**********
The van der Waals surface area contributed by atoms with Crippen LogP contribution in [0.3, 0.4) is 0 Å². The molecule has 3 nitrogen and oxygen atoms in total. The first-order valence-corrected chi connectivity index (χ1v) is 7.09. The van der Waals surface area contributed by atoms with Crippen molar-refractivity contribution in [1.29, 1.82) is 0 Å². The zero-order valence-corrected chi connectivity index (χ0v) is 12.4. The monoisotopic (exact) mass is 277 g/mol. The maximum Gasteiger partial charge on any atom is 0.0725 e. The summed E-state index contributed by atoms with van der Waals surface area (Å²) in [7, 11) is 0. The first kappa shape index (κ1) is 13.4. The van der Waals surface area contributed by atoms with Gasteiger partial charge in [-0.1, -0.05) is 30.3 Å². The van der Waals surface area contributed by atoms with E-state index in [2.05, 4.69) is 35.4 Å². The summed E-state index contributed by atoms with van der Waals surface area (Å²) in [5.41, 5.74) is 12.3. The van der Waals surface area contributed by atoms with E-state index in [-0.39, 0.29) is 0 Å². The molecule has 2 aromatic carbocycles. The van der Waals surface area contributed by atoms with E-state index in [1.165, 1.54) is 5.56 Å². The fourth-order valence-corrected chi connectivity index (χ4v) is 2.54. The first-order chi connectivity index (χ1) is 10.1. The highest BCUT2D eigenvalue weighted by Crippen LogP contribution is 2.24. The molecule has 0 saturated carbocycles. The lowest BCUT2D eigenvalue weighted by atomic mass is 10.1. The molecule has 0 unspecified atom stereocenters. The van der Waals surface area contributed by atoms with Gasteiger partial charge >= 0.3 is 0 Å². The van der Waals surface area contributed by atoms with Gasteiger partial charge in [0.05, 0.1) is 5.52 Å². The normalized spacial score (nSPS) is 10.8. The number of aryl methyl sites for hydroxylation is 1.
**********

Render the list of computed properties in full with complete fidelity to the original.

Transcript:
The van der Waals surface area contributed by atoms with Crippen LogP contribution in [0.3, 0.4) is 0 Å². The molecule has 3 nitrogen and oxygen atoms in total. The first-order valence-corrected chi connectivity index (χ1v) is 7.09. The van der Waals surface area contributed by atoms with Crippen molar-refractivity contribution in [1.29, 1.82) is 0 Å². The zero-order valence-corrected chi connectivity index (χ0v) is 12.4. The monoisotopic (exact) mass is 277 g/mol. The maximum Gasteiger partial charge on any atom is 0.0725 e. The summed E-state index contributed by atoms with van der Waals surface area (Å²) in [7, 11) is 0. The first kappa shape index (κ1) is 13.4. The van der Waals surface area contributed by atoms with Gasteiger partial charge in [-0.1, -0.05) is 30.3 Å². The van der Waals surface area contributed by atoms with E-state index in [2.05, 4.69) is 35.4 Å². The summed E-state index contributed by atoms with van der Waals surface area (Å²) in [5.41, 5.74) is 12.3. The van der Waals surface area contributed by atoms with E-state index in [-0.39, 0.29) is 0 Å². The molecule has 2 aromatic carbocycles. The van der Waals surface area contributed by atoms with E-state index in [1.165, 1.54) is 5.56 Å². The fourth-order valence-corrected chi connectivity index (χ4v) is 2.54. The first-order chi connectivity index (χ1) is 10.1. The highest BCUT2D eigenvalue weighted by Crippen LogP contribution is 2.24. The molecule has 0 saturated carbocycles. The lowest BCUT2D eigenvalue weighted by atomic mass is 10.1. The molecule has 0 unspecified atom stereocenters. The van der Waals surface area contributed by atoms with Gasteiger partial charge >= 0.3 is 0 Å². The van der Waals surface area contributed by atoms with Gasteiger partial charge in [0.05, 0.1) is 5.52 Å². The normalized spacial score (nSPS) is 10.8. The number of aryl methyl sites for hydroxylation is 1.